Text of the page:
I'm still puzzled about the whole "Jewish state" thing, and why people think that's a good idea. Governments founded on religion never do well, and Israel has done squat to prove that aphorism wrong.

Many people mistakenly see the religion part of Judaism and think that's all it is. It's just as important - or moreso - to recognize that it's also an ethnicity and culture. Many key early Zionists were socialist and atheist, or otherwise definitely did not see Israel as a religious state in the sense of "Theocracy." They did, however, see Jews as a distinct people, and nation, in need of a state.

If for no other reason than historically, Jews have been really good at finding governments eager to kill them, and the most obvious response to this is "Get your own government, and some guns to make it last."
posted by Tomorrowful at 1:34 PM on July 8, 2008 [7 favorites]


Not to stir the pot (in other words, I don't mean this to be a loaded question or to nit-pic, though maybe that's what I'm unintentionally doing), but wouldn't it be more accurate to say that the Jews who eventually settled in Israel after the Holocaust were themselves Europeans rather than to say that they merely had a history with the Europeans?

I was actually being sarcastic. Jews in Europe, be they European Jews or Semetic Jews or what have you have been murdered and exiled since Roman times, that is in with the exception of the times where Arab or Turkish empires ruled the land. Al Andalus was a great place to be a Jew, but Andalucia until fairly recently was not so great. Selanik was a haven for Jews (particularly those forced out of Spain), but you'd be hard pressed to find more than a few left in Thessaloniki. Of course the 20th century wasn't the best for Jews on almost any continent, between the Holocaust, the Istanbul Pogroms and the Intifada it was pretty tough to hang a mezuzah anywhere, but really the short term conflict in the Middle East pales in comparison to the long term history of hatred and bigotry they've found for centuries in Europe.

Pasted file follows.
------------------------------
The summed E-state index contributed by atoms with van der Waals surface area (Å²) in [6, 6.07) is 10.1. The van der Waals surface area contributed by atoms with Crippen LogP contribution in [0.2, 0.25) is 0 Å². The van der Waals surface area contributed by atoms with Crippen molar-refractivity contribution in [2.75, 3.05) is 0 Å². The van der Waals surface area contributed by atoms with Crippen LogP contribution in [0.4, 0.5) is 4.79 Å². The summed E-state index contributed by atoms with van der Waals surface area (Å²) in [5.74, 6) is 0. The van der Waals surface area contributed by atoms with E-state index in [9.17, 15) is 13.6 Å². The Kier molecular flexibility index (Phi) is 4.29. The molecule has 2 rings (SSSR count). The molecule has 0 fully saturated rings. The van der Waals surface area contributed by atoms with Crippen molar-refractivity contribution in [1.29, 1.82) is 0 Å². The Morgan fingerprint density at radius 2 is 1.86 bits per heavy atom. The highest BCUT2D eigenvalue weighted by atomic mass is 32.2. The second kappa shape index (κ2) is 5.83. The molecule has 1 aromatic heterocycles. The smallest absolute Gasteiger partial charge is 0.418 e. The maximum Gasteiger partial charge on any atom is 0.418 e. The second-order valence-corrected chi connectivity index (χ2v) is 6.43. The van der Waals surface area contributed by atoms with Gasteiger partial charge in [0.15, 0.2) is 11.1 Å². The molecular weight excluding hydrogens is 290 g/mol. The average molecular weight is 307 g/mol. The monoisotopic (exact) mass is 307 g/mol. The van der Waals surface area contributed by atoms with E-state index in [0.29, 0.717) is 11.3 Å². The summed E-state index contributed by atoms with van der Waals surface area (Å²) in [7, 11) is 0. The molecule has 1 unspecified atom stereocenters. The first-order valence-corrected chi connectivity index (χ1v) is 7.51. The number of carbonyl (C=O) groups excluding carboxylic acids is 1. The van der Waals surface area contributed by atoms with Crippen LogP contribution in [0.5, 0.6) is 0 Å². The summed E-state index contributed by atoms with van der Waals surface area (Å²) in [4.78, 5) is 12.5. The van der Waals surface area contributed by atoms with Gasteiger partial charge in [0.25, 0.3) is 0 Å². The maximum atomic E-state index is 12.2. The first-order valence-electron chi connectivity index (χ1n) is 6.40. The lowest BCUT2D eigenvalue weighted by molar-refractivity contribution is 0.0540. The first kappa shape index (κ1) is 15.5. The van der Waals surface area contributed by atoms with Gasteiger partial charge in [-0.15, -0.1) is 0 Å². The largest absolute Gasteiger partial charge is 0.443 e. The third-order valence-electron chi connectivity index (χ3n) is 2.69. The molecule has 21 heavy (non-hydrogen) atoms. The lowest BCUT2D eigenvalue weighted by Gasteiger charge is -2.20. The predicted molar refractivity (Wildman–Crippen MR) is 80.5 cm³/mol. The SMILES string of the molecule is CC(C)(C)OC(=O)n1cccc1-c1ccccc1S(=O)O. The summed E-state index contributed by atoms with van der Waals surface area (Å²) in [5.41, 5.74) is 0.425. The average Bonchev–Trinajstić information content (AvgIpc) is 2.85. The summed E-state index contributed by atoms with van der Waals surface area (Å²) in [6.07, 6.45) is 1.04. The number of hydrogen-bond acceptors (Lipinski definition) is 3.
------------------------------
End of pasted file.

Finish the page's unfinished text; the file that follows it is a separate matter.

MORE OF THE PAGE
posted by Pollomacho at 1:45 PM on July 8, 2008


an oddity worth noting: 'when the nazi went after the Jews of Europe, those Jews who could, fled...but refugees were denied entrance in any and all of the democracies and were allowed in only in the Dominican Republic , ruled by the dictator Trujillo. They were readily absorbed and are an important part of that nation today, unpersecuted and assimilated.
posted by Postroad at 2:01 PM on July 8, 2008 [1 favorite]


as well as its shrinking population and a weak economy is the optimal place for a new Jewish state.

I see they use a different definition of "shrinking" than I do. See, I always imagine shrinking to mean that the population may be decreasing but that people still live there. Apparently these guys believe that shrinking means nobody lives there at all.

But then, that's why this whole thing is such a colossally stupid idea. You don't get to form a new country without fighting and/or dying first. Them's the rules. Preach some sky-high hopeful message all you want, but nobody is going to give you land that other people actually live on just because you think it'd be a neat idea. Jews died in horrific numbers before they were given Israel, and they've continued to fight and die for it ever since. India won their independence non-violently, but it was their country to begin with and they had to die in horrific numbers before the English finally faced enough worldwide condemnation to leave.

They should find someplace that human beings don't currently occupy. Like Beverly Hills.
posted by shmegegge at 2:39 PM on July 8, 2008


Tomorrowful Lots of elasticities don't have a nation, and frankly ethnic nationalism isn't all that great. Its better than religious nationalism, yes, but that's hardly a ringing endorsement.